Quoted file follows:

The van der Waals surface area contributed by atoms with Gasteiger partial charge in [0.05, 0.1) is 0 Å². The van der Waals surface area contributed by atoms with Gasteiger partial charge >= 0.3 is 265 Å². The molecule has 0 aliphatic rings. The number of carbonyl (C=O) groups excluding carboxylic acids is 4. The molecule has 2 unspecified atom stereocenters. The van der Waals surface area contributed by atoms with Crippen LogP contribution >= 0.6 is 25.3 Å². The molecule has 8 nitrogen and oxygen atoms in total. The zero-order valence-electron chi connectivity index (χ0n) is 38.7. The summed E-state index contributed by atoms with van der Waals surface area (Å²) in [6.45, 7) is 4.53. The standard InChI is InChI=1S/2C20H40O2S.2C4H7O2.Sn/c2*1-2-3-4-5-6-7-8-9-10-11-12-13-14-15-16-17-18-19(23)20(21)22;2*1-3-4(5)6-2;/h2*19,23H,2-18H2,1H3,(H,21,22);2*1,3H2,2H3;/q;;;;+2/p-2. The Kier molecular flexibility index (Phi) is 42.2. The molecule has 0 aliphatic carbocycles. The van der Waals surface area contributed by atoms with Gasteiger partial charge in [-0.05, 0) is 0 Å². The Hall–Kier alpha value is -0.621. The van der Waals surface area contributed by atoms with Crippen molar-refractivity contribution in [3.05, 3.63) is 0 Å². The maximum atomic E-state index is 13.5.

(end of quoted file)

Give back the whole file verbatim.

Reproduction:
The van der Waals surface area contributed by atoms with Gasteiger partial charge in [0.05, 0.1) is 0 Å². The van der Waals surface area contributed by atoms with Gasteiger partial charge >= 0.3 is 265 Å². The molecule has 0 aliphatic rings. The number of carbonyl (C=O) groups excluding carboxylic acids is 4. The molecule has 2 unspecified atom stereocenters. The van der Waals surface area contributed by atoms with Crippen LogP contribution >= 0.6 is 25.3 Å². The molecule has 8 nitrogen and oxygen atoms in total. The zero-order valence-electron chi connectivity index (χ0n) is 38.7. The summed E-state index contributed by atoms with van der Waals surface area (Å²) in [6.45, 7) is 4.53. The standard InChI is InChI=1S/2C20H40O2S.2C4H7O2.Sn/c2*1-2-3-4-5-6-7-8-9-10-11-12-13-14-15-16-17-18-19(23)20(21)22;2*1-3-4(5)6-2;/h2*19,23H,2-18H2,1H3,(H,21,22);2*1,3H2,2H3;/q;;;;+2/p-2. The Kier molecular flexibility index (Phi) is 42.2. The molecule has 0 aliphatic carbocycles. The van der Waals surface area contributed by atoms with Gasteiger partial charge in [-0.05, 0) is 0 Å². The Hall–Kier alpha value is -0.621. The van der Waals surface area contributed by atoms with Crippen molar-refractivity contribution in [3.05, 3.63) is 0 Å². The maximum atomic E-state index is 13.5.